Asides its use as a stabilizer for the silica, lime is also used as a flux for modifying viscosity and devitrification, as well as increasing the final product’s durability and chemical wear resistance.

Perhaps the most essential material in increasing the durability and chemical wear resistance of the final product is milled limestone. In the absence of milled limestone, soda-lime glass will dissolve in water.

a range of different coloured glass

Production of Soda-Lime Glass

In general, soda-lime glass is of two types – flat glass/ float glass and container glass.

The making of soda-lime glass is in four phases: These phases include preparation of raw material, melting in a furnace, forming and finishing.

Once the soda ash materials, sand and limestones are received, they are ground into powder and stored. Thereafter, the grounded mixture is moved to a special gravity feed system, where they are then thoroughly mixed together by a mixer. To ensure a uniform mixing, cullet may be added to the mixer.

Subsequently, the mixture is conveyed to a storage bin. Here, the mixture is slowly fed into the melting furnace.  A batch plant which refers to the entire arrangement of all the tools and equipment involved in the handling and preparation processed, is often located away from the main furnace.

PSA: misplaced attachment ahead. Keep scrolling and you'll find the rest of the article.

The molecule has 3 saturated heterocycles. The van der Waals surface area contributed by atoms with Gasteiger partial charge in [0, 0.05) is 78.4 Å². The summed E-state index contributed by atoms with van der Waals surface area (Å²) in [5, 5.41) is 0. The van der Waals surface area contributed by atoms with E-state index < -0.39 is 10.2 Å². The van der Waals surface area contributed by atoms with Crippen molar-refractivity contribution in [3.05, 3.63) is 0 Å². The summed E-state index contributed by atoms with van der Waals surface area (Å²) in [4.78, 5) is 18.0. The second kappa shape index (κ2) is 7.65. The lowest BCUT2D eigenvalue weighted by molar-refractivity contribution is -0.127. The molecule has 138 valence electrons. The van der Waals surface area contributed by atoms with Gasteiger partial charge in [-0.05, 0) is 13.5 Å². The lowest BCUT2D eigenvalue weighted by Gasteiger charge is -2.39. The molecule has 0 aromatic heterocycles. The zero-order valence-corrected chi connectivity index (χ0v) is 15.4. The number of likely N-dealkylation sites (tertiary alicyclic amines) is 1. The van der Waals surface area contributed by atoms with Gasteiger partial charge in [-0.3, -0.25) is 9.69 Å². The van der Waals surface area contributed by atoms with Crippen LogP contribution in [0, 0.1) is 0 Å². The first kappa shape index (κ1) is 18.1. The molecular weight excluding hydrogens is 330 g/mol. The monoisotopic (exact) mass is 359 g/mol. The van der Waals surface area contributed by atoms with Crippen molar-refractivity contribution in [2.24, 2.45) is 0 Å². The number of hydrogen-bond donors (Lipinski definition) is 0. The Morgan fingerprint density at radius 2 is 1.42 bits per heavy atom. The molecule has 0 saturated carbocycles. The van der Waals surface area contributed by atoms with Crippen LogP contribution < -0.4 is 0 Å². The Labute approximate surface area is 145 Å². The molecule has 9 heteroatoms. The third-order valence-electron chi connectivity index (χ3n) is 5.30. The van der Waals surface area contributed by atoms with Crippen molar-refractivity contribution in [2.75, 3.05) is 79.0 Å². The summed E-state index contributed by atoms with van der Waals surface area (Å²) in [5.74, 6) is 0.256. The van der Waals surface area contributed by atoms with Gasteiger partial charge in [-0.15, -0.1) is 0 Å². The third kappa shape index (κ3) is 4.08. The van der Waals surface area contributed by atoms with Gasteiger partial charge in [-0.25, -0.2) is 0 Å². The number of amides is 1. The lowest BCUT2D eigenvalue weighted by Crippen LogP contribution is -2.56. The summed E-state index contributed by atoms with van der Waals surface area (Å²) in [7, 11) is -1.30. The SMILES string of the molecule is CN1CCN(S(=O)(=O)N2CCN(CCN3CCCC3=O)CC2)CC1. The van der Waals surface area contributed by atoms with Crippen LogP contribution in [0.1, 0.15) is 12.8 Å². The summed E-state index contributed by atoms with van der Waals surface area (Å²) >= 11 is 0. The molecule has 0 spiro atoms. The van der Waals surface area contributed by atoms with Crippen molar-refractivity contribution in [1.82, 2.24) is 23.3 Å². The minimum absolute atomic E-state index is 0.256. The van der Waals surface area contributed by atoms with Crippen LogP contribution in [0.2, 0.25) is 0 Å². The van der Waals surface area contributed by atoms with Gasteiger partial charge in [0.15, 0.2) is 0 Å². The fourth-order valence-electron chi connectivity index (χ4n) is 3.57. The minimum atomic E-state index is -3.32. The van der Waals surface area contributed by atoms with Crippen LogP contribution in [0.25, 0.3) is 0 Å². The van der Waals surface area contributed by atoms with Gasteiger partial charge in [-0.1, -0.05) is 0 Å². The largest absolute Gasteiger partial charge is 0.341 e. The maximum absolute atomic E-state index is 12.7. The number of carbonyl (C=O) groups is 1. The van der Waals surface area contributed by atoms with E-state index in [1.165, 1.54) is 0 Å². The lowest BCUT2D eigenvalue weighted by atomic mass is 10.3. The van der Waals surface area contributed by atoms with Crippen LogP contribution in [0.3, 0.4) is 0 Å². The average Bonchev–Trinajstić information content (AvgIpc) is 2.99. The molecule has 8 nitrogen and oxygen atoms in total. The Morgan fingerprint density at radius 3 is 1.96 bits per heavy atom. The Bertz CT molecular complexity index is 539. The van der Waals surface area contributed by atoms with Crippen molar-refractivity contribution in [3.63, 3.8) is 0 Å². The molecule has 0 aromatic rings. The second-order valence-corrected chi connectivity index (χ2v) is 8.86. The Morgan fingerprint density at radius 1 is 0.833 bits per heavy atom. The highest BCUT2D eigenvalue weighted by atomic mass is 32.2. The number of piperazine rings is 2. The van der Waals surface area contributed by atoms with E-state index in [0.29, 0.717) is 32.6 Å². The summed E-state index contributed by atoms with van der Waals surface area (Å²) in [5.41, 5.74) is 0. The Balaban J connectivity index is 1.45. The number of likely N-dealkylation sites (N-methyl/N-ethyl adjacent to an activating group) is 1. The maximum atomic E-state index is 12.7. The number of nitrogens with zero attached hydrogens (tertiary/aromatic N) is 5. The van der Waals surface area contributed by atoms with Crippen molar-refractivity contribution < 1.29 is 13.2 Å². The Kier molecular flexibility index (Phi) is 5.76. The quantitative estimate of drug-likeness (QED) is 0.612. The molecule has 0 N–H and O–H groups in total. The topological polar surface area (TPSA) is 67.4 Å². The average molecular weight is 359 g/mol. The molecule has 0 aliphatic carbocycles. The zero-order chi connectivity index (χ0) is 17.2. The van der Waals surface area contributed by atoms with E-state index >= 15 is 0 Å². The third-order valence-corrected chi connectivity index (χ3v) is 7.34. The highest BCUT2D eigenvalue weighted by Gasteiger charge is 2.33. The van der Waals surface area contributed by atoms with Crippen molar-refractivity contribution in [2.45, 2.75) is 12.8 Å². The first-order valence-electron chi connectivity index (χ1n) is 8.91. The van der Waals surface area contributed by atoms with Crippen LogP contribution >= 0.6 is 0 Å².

sheets of window panes
Container Glass Bottle Chrome Flour Iron Pyrite Red Oxide Copper Oxide Anthracite Redox Glass Carbon

In most cases, the commonly used furnace is the continuous regenerative type. The furnace typically used may have end ports or either side that connect brick checkers internally to the melter. Brick checkers are the more economical option as they help to save fuel. This is made possible by using the furnace gas heat to initially heat the combustion air before it is fed into the furnace.

The material is fed to the melting furnace through a feeder. A Melter helps to melt the material as it passes through it, and the molten glass is the led to the refiner. The refiner helps to treat the molten glass in a heat conditioning process. This process is crucial, as the glass cannot be formed without first heat treating it.

Having refined the molten glass, it leaves the furnace through forehearths with the only exception being in the float process. In the float process, the molten glass is delivered to the tin bath instead. The molten glass passes through the forehearths to be formed into the desired shape. Subsequently, the molten glass is shaped by pressing, blowing, pressing and blowing, followed by rolling, floating or drawing into the desired form.